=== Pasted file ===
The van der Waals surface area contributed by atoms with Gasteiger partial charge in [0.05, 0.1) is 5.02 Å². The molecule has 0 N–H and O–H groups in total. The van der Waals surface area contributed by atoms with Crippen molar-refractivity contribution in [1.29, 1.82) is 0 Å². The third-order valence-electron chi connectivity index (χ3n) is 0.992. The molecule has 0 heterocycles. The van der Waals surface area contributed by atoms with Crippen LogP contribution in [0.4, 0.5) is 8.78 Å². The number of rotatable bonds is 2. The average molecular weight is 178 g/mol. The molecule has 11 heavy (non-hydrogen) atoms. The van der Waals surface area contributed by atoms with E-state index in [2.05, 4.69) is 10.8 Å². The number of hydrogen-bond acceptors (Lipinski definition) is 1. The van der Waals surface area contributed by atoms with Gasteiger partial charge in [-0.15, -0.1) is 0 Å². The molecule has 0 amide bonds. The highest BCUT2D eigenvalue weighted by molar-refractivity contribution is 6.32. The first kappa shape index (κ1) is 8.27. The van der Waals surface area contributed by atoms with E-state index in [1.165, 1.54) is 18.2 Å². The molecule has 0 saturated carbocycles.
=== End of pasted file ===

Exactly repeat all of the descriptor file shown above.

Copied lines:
The van der Waals surface area contributed by atoms with Gasteiger partial charge in [0.05, 0.1) is 5.02 Å². The molecule has 0 N–H and O–H groups in total. The van der Waals surface area contributed by atoms with Crippen molar-refractivity contribution in [1.29, 1.82) is 0 Å². The third-order valence-electron chi connectivity index (χ3n) is 0.992. The molecule has 0 heterocycles. The van der Waals surface area contributed by atoms with Crippen LogP contribution in [0.4, 0.5) is 8.78 Å². The number of rotatable bonds is 2. The average molecular weight is 178 g/mol. The molecule has 11 heavy (non-hydrogen) atoms. The van der Waals surface area contributed by atoms with E-state index in [2.05, 4.69) is 10.8 Å². The number of hydrogen-bond acceptors (Lipinski definition) is 1. The van der Waals surface area contributed by atoms with Gasteiger partial charge in [-0.15, -0.1) is 0 Å². The molecule has 0 amide bonds. The highest BCUT2D eigenvalue weighted by molar-refractivity contribution is 6.32. The first kappa shape index (κ1) is 8.27. The van der Waals surface area contributed by atoms with E-state index in [1.165, 1.54) is 18.2 Å². The molecule has 0 saturated carbocycles.